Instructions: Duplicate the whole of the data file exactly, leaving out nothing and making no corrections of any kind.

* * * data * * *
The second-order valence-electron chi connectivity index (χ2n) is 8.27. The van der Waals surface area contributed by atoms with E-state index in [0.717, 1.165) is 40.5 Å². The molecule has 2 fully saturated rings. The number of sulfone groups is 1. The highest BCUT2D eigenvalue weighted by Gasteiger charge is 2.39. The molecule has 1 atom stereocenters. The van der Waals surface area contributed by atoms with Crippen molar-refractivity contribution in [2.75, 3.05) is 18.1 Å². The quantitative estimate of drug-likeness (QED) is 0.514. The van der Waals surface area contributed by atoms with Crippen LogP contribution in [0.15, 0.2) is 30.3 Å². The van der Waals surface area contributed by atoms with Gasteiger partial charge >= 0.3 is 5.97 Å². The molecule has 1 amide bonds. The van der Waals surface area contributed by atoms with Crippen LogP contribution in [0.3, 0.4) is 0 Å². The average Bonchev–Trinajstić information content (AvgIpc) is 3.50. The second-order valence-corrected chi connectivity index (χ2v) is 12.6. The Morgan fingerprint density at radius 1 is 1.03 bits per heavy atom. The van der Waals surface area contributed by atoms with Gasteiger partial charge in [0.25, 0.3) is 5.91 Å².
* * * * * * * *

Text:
The second-order valence-electron chi connectivity index (χ2n) is 8.27. The van der Waals surface area contributed by atoms with E-state index in [0.717, 1.165) is 40.5 Å². The molecule has 2 fully saturated rings. The number of sulfone groups is 1. The highest BCUT2D eigenvalue weighted by Gasteiger charge is 2.39. The molecule has 1 atom stereocenters. The van der Waals surface area contributed by atoms with Crippen molar-refractivity contribution in [2.75, 3.05) is 18.1 Å². The quantitative estimate of drug-likeness (QED) is 0.514. The van der Waals surface area contributed by atoms with Crippen LogP contribution in [0.15, 0.2) is 30.3 Å². The van der Waals surface area contributed by atoms with Gasteiger partial charge >= 0.3 is 5.97 Å². The molecule has 1 amide bonds. The van der Waals surface area contributed by atoms with Crippen LogP contribution in [0.3, 0.4) is 0 Å². The average Bonchev–Trinajstić information content (AvgIpc) is 3.50. The second-order valence-corrected chi connectivity index (χ2v) is 12.6. The Morgan fingerprint density at radius 1 is 1.03 bits per heavy atom. The van der Waals surface area contributed by atoms with Gasteiger partial charge in [0.25, 0.3) is 5.91 Å².